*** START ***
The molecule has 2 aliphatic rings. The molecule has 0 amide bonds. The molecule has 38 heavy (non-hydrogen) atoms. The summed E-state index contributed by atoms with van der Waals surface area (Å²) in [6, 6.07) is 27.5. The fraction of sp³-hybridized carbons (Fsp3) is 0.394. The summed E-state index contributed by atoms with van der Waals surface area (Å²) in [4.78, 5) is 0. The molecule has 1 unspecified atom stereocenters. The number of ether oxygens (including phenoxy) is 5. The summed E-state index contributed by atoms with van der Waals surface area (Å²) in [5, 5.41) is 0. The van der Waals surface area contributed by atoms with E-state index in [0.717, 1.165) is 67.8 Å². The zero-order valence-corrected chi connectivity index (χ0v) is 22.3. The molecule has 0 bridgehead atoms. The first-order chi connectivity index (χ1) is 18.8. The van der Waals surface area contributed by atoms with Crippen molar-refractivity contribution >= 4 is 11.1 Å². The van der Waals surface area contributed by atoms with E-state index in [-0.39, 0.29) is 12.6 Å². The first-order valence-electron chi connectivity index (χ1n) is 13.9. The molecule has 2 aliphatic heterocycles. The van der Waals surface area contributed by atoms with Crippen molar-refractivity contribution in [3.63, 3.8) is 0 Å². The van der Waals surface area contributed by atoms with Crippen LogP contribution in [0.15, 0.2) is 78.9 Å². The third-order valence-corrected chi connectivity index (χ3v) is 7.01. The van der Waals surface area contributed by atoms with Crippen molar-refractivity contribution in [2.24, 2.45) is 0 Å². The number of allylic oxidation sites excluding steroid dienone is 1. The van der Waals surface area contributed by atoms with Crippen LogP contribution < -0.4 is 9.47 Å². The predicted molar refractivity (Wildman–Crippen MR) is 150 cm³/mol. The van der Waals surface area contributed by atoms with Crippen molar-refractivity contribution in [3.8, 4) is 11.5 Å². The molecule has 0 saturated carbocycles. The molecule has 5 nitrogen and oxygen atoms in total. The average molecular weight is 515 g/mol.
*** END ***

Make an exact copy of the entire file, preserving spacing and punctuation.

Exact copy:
The molecule has 2 aliphatic rings. The molecule has 0 amide bonds. The molecule has 38 heavy (non-hydrogen) atoms. The summed E-state index contributed by atoms with van der Waals surface area (Å²) in [6, 6.07) is 27.5. The fraction of sp³-hybridized carbons (Fsp3) is 0.394. The summed E-state index contributed by atoms with van der Waals surface area (Å²) in [4.78, 5) is 0. The molecule has 1 unspecified atom stereocenters. The number of ether oxygens (including phenoxy) is 5. The summed E-state index contributed by atoms with van der Waals surface area (Å²) in [5, 5.41) is 0. The van der Waals surface area contributed by atoms with E-state index in [0.717, 1.165) is 67.8 Å². The zero-order valence-corrected chi connectivity index (χ0v) is 22.3. The molecule has 0 bridgehead atoms. The first-order chi connectivity index (χ1) is 18.8. The van der Waals surface area contributed by atoms with Crippen molar-refractivity contribution >= 4 is 11.1 Å². The van der Waals surface area contributed by atoms with E-state index in [-0.39, 0.29) is 12.6 Å². The first-order valence-electron chi connectivity index (χ1n) is 13.9. The molecule has 2 aliphatic heterocycles. The van der Waals surface area contributed by atoms with Crippen molar-refractivity contribution in [3.63, 3.8) is 0 Å². The van der Waals surface area contributed by atoms with Crippen LogP contribution in [0.15, 0.2) is 78.9 Å². The third-order valence-corrected chi connectivity index (χ3v) is 7.01. The van der Waals surface area contributed by atoms with Crippen molar-refractivity contribution in [2.24, 2.45) is 0 Å². The number of allylic oxidation sites excluding steroid dienone is 1. The van der Waals surface area contributed by atoms with Crippen LogP contribution < -0.4 is 9.47 Å². The predicted molar refractivity (Wildman–Crippen MR) is 150 cm³/mol. The van der Waals surface area contributed by atoms with Crippen molar-refractivity contribution in [3.8, 4) is 11.5 Å². The molecule has 0 saturated carbocycles. The molecule has 5 nitrogen and oxygen atoms in total. The average molecular weight is 515 g/mol.